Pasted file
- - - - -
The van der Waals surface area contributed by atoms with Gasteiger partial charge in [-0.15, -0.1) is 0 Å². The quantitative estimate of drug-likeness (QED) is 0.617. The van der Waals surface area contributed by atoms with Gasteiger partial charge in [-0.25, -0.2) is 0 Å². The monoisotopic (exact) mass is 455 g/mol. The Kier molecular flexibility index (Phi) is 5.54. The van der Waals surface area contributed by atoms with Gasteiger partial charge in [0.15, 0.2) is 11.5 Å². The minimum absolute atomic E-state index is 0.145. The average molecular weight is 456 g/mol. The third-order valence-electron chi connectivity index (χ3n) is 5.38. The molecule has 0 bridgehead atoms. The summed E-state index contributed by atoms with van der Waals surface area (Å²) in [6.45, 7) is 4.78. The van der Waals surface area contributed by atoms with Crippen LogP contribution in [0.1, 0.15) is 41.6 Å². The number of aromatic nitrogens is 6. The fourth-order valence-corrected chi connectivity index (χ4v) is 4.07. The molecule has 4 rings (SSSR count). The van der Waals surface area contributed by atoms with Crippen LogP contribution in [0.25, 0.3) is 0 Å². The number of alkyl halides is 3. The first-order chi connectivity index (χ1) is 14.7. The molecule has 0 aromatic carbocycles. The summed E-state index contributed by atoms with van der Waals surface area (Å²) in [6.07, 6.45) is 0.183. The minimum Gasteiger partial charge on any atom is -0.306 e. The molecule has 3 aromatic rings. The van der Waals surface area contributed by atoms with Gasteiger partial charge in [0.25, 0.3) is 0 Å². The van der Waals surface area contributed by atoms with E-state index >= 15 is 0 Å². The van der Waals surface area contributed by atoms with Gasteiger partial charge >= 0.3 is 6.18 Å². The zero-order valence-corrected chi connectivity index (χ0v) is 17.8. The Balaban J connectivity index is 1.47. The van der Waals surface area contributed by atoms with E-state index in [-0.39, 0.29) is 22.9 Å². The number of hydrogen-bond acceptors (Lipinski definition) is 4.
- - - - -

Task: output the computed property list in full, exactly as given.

The van der Waals surface area contributed by atoms with Gasteiger partial charge in [-0.15, -0.1) is 0 Å². The quantitative estimate of drug-likeness (QED) is 0.617. The van der Waals surface area contributed by atoms with Gasteiger partial charge in [-0.25, -0.2) is 0 Å². The monoisotopic (exact) mass is 455 g/mol. The Kier molecular flexibility index (Phi) is 5.54. The van der Waals surface area contributed by atoms with Gasteiger partial charge in [0.15, 0.2) is 11.5 Å². The minimum absolute atomic E-state index is 0.145. The average molecular weight is 456 g/mol. The third-order valence-electron chi connectivity index (χ3n) is 5.38. The molecule has 0 bridgehead atoms. The summed E-state index contributed by atoms with van der Waals surface area (Å²) in [6.45, 7) is 4.78. The van der Waals surface area contributed by atoms with Crippen LogP contribution in [0.1, 0.15) is 41.6 Å². The number of aromatic nitrogens is 6. The fourth-order valence-corrected chi connectivity index (χ4v) is 4.07. The molecule has 4 rings (SSSR count). The van der Waals surface area contributed by atoms with Crippen LogP contribution in [0.25, 0.3) is 0 Å². The number of alkyl halides is 3. The first-order chi connectivity index (χ1) is 14.7. The molecule has 0 aromatic carbocycles. The summed E-state index contributed by atoms with van der Waals surface area (Å²) in [6.07, 6.45) is 0.183. The minimum Gasteiger partial charge on any atom is -0.306 e. The molecule has 3 aromatic rings. The van der Waals surface area contributed by atoms with Gasteiger partial charge in [0.25, 0.3) is 0 Å². The van der Waals surface area contributed by atoms with E-state index >= 15 is 0 Å². The van der Waals surface area contributed by atoms with Gasteiger partial charge >= 0.3 is 6.18 Å². The zero-order valence-corrected chi connectivity index (χ0v) is 17.8. The Balaban J connectivity index is 1.47. The van der Waals surface area contributed by atoms with E-state index in [-0.39, 0.29) is 22.9 Å². The number of hydrogen-bond acceptors (Lipinski definition) is 4.